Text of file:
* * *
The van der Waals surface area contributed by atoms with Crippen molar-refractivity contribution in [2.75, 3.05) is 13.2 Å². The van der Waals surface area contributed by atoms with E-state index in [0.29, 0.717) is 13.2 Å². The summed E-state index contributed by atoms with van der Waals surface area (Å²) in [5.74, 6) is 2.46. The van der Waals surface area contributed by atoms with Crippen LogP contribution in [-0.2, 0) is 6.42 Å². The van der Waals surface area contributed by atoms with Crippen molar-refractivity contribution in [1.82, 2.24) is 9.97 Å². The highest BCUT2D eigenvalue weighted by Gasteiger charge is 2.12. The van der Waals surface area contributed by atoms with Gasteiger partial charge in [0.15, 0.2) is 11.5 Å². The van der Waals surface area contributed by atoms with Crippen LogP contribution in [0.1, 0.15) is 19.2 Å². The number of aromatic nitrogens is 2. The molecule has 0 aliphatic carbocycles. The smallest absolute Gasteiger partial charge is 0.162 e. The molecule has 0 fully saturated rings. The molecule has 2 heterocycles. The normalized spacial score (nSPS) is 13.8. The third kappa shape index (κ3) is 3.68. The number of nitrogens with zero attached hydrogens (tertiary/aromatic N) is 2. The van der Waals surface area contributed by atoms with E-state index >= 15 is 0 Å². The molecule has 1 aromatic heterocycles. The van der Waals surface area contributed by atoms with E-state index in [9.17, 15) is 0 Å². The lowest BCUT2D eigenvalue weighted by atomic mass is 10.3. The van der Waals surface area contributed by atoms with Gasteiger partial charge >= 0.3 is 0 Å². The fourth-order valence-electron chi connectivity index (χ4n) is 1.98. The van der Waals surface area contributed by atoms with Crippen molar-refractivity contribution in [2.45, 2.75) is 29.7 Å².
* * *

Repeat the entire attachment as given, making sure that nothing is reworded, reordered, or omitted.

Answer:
The van der Waals surface area contributed by atoms with Crippen molar-refractivity contribution in [2.75, 3.05) is 13.2 Å². The van der Waals surface area contributed by atoms with E-state index in [0.29, 0.717) is 13.2 Å². The summed E-state index contributed by atoms with van der Waals surface area (Å²) in [5.74, 6) is 2.46. The van der Waals surface area contributed by atoms with Crippen LogP contribution in [-0.2, 0) is 6.42 Å². The van der Waals surface area contributed by atoms with Crippen molar-refractivity contribution in [1.82, 2.24) is 9.97 Å². The highest BCUT2D eigenvalue weighted by Gasteiger charge is 2.12. The van der Waals surface area contributed by atoms with Gasteiger partial charge in [0.15, 0.2) is 11.5 Å². The van der Waals surface area contributed by atoms with Crippen LogP contribution in [0.1, 0.15) is 19.2 Å². The number of aromatic nitrogens is 2. The molecule has 0 aliphatic carbocycles. The smallest absolute Gasteiger partial charge is 0.162 e. The molecule has 0 fully saturated rings. The molecule has 2 heterocycles. The normalized spacial score (nSPS) is 13.8. The third kappa shape index (κ3) is 3.68. The number of nitrogens with zero attached hydrogens (tertiary/aromatic N) is 2. The van der Waals surface area contributed by atoms with E-state index >= 15 is 0 Å². The molecule has 1 aromatic heterocycles. The van der Waals surface area contributed by atoms with E-state index in [9.17, 15) is 0 Å². The lowest BCUT2D eigenvalue weighted by atomic mass is 10.3. The van der Waals surface area contributed by atoms with Gasteiger partial charge >= 0.3 is 0 Å². The fourth-order valence-electron chi connectivity index (χ4n) is 1.98. The van der Waals surface area contributed by atoms with Crippen molar-refractivity contribution in [2.45, 2.75) is 29.7 Å².